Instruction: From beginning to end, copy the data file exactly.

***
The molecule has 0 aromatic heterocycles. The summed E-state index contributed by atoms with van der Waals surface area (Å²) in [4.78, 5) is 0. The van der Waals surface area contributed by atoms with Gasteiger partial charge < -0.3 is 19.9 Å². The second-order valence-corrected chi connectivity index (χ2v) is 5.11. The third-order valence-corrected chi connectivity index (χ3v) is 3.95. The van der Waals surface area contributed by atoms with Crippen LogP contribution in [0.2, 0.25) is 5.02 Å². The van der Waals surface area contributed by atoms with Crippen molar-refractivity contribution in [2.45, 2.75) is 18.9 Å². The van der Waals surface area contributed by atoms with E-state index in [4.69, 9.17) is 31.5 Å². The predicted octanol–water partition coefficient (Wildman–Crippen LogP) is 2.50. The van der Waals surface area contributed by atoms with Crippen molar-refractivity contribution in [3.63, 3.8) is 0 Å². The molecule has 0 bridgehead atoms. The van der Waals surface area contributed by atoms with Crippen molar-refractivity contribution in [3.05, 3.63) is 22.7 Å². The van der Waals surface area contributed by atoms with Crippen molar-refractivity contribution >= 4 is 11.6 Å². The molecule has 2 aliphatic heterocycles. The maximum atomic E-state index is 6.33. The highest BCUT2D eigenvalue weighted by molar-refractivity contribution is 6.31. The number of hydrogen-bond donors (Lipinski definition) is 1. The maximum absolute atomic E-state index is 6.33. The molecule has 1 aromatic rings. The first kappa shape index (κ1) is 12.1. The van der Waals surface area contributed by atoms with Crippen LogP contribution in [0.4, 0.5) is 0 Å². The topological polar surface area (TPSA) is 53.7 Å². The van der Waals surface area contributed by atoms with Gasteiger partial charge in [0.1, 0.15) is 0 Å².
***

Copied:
The molecule has 0 aromatic heterocycles. The summed E-state index contributed by atoms with van der Waals surface area (Å²) in [4.78, 5) is 0. The van der Waals surface area contributed by atoms with Gasteiger partial charge < -0.3 is 19.9 Å². The second-order valence-corrected chi connectivity index (χ2v) is 5.11. The third-order valence-corrected chi connectivity index (χ3v) is 3.95. The van der Waals surface area contributed by atoms with Crippen LogP contribution in [0.2, 0.25) is 5.02 Å². The van der Waals surface area contributed by atoms with Crippen molar-refractivity contribution in [2.45, 2.75) is 18.9 Å². The van der Waals surface area contributed by atoms with E-state index in [4.69, 9.17) is 31.5 Å². The predicted octanol–water partition coefficient (Wildman–Crippen LogP) is 2.50. The van der Waals surface area contributed by atoms with Crippen molar-refractivity contribution in [3.63, 3.8) is 0 Å². The molecule has 0 bridgehead atoms. The van der Waals surface area contributed by atoms with Crippen molar-refractivity contribution in [3.05, 3.63) is 22.7 Å². The van der Waals surface area contributed by atoms with Crippen molar-refractivity contribution >= 4 is 11.6 Å². The molecule has 2 aliphatic heterocycles. The maximum atomic E-state index is 6.33. The highest BCUT2D eigenvalue weighted by molar-refractivity contribution is 6.31. The number of hydrogen-bond donors (Lipinski definition) is 1. The maximum absolute atomic E-state index is 6.33. The molecule has 1 aromatic rings. The first kappa shape index (κ1) is 12.1. The van der Waals surface area contributed by atoms with Crippen LogP contribution in [0.4, 0.5) is 0 Å². The topological polar surface area (TPSA) is 53.7 Å². The van der Waals surface area contributed by atoms with Gasteiger partial charge in [0.1, 0.15) is 0 Å².